Have a great weekend, everybody.

Thursday, November 21, 2019

Closed for Monkey Business

Long, but productive night in the studio yesterday.

Regular posting resumes on the morrow.

Wednesday, November 20, 2019

Your Wednesday Blast From the Past

From the Magazine Formerly Known as Stereo Review, January 1992.

A review I don't remember having written, of an album I don't remember listening to.

Sounds like I should check it out, actually.

BTW, if you click on the graphic it gets bigger. Heh.

Tuesday, November 19, 2019

As Jack Nicholson Said About Bob Dylan -- This Burton Cummings Guy Is a Riot

From 1976, please enjoy Burton Cummings and his, er, insouciant cover of Bachman-Turner-Overweight's Overdrive's "You Ain't Seen Nothin' Yet."

Or as I like to call it, the greatest "fuck you" to an estranged bandmate ever committed to vinyl.

Seriously -- compared to this, John Lennon's "How Do You Sleep" is a schoolyard nyah-nyah-nyah.

Monday, November 18, 2019

Confessions of a Guess Who Fan

From 2012, please enjoy Guess Who frontman Burton Cummings as he asks the musical question -- what if Gordon Lightfoot's favorite singer was Rod Stewart?

Priceless, obviously, but I should add that if you are, like me, a long-time Guess Who fan you already know that Burton has a wicked sense of humor.

Here's one of my favorite examples, from the band's 1971 So Long, Bannatyne album.

As you'll hear, the song's succinct hard rock chorus -- "One man army...have you shot somebody down?" -- alternates with lounge jazz (sort of) nonsense verses sung by Cummings in the cheesiest Frito Bandito accent you can possibly imagine. And don't miss the spoken word interlude, in which Cummings and co-author/guitarist Kurt Winter play two Chicanos in a mens room dissing the crappy band onstage while peeing.

God, I love those guys.

Friday, November 15, 2019

"I Loved It! It Was Better Than CATS!!!"

So a certain Shady Dame took me to see David Byrne's American Utopia show on Broadway last night (which was a very nice birthday present, obviously -- thanks doll!). Byrne himself has barely aged that you can tell, was charming and funny, and the whole thing was very imaginatively staged in a sort of minimalist way.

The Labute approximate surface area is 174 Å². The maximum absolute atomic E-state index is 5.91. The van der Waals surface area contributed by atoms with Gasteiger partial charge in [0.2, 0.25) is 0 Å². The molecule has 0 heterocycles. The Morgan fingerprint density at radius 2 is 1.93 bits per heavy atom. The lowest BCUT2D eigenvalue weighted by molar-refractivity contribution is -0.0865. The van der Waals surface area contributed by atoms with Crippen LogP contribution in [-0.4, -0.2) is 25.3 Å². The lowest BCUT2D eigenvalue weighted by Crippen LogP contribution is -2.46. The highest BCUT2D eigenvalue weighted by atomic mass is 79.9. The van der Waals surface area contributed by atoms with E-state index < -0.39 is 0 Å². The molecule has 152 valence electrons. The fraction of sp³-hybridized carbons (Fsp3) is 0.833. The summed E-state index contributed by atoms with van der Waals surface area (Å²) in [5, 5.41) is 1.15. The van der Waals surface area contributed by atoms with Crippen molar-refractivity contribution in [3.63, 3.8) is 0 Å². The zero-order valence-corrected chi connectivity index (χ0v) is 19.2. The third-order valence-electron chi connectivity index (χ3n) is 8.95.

In other words, basically, it was like every Talking Heads show I've ever seen, going back to the CBGBs days when they were still a trio. Which is to say a lot of it was really good and a lot of it was really pretentious in pretty much equal measure. No surprise there, right?

But what did take me aback somewhat was this blurb from the NME that was prominently displayed outside the Hudson Theater as we were waiting on line.

"It may just be the best live show of all time."

I mean -- WTF?

I looked it up, and that was written by some freelance scribbler named Tom Connick -- you can read the review it's excerpted from over here. Make sure you scroll down to the end for the money quote.

I could make merciless fun of it, but the poor guy is probably too young to know how utterly ridiculous it is, so I won't.

However, to put it all in context I thought I'd recycle one of my own finest moments.

A review of mine from Stereo Review back in 1979.


Ladies and gentlemen -- I give you....the greatest album ever recorded!

I can hear you already -- nitpickers, musicologists, the small-minded, owners of Book of Lists toilet paper. What, you cry, of Dennis Brain playing the Mozart horn concertos? What of Miles Davis' Sketches of Spain, B. B. King's Live at the Regal, Bruno Walter's Mahler Fourth, Sgt. Pepper and John Coltrane's A Love Supreme? Not to mention Nervous Norvus' "Transfusion," John Wayne's "America: Why I Love Her," and the Singing Dogs' "Jingle Bells."

Oh, all right. So I lied. But, honestly, it's the kind of lie that Life in the Foodchain inspires even in as responsible a critic as me. Its creator, Tonio K., is easily twice as angry as Elvis Costello and about six times funnier, and though he spent this decade's middle years in a Southern California booby hatch, rest assured that his songs sound nothing like James Taylor's. What they sound like, actually, is Loudon Wainwright if he'd O.D.'d on the absurdity of American life and then been drafted as the lead singer for Led Zeppelin. Beyond that, it's hard to describe the songs because to do so, or to quote the lyrics, would be like giving away the one-liners in a Woody Allen film.